It's been an emotional few days for Mardy Fish. On Saturday night, he eliminated close friend James Blake in the third round of the US Open. As thrilled as he was to be in his first fourth round at the USTA Billie Jean King National Tennis Center after playing for the first time during the night session at Arthur Ashe Stadium, it was somewhat painful knocking out a guy who will be a groomsman at Fish's wedding later this month.
"It's tough to figure out the perfect way to react to, have some respect for James as well as to kind of show how much I cared about that match, how nice of an opportunity it was for me," the unseeded American said. "I don't know how it came off, but I was certainly relieved to win."
Two days later, Fish was a winner again after beating France's Gael Monfils, 7-5, 6-2, 6-2. He'll play No. 1 Rafael Nadal in the quarterfinals. Fish and Andy Roddick are the only two American men remaining in the US Open draw.
"I desperately wanted to play well here," said Fish, who will marry "Deal or No Deal" model Stacey Gardner on Sept. 28. "Desperately."
After his match with Blake, Fish was clearly emotional. He was again Monday, but not quite for the same reasons. There was nothing but joy in those eyes after match point against Monfils.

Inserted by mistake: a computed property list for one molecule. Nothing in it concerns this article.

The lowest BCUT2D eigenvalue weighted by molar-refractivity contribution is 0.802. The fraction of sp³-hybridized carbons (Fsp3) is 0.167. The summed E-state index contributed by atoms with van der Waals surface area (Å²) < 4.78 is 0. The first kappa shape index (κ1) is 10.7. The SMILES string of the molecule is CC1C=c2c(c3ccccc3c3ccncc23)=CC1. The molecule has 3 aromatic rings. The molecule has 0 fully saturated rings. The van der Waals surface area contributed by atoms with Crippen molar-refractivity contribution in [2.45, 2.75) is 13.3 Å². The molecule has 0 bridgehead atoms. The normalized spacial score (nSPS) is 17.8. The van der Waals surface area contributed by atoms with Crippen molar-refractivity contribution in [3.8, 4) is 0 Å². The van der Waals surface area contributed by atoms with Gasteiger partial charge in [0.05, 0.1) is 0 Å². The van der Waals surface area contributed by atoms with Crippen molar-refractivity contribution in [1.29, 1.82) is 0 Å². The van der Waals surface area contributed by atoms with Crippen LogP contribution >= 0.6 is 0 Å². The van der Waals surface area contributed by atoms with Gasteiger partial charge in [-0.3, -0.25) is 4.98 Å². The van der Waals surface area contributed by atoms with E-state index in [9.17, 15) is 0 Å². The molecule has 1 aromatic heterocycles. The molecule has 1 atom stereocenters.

"I was certainly happy," Fish said. "There were no tears, so I guess that was the sun. I was certainly elated to have beaten a tough opponent like that fairly quickly."
Nadal pushed to limit. The No. 1 men's player in the world hit a snag in an effort to win his first US Open title. He dropped a set and went to a tie break in another against Sam Querrey, but eventually came on to win, 6-2, 5-7, 7-6, 6-3.
"It was very difficult, especially after my big mistake in the second set," Nadal said. "I was playing normal, fine. Nothing special, but nothing bad."
The Spaniard is on the opposite side of the bracket from Roger Federer, whom he took the No. 1 ranking from after a classic Wimbledon final in June, one that people have called the best match of all time.
Federer has won four straight US Open titles.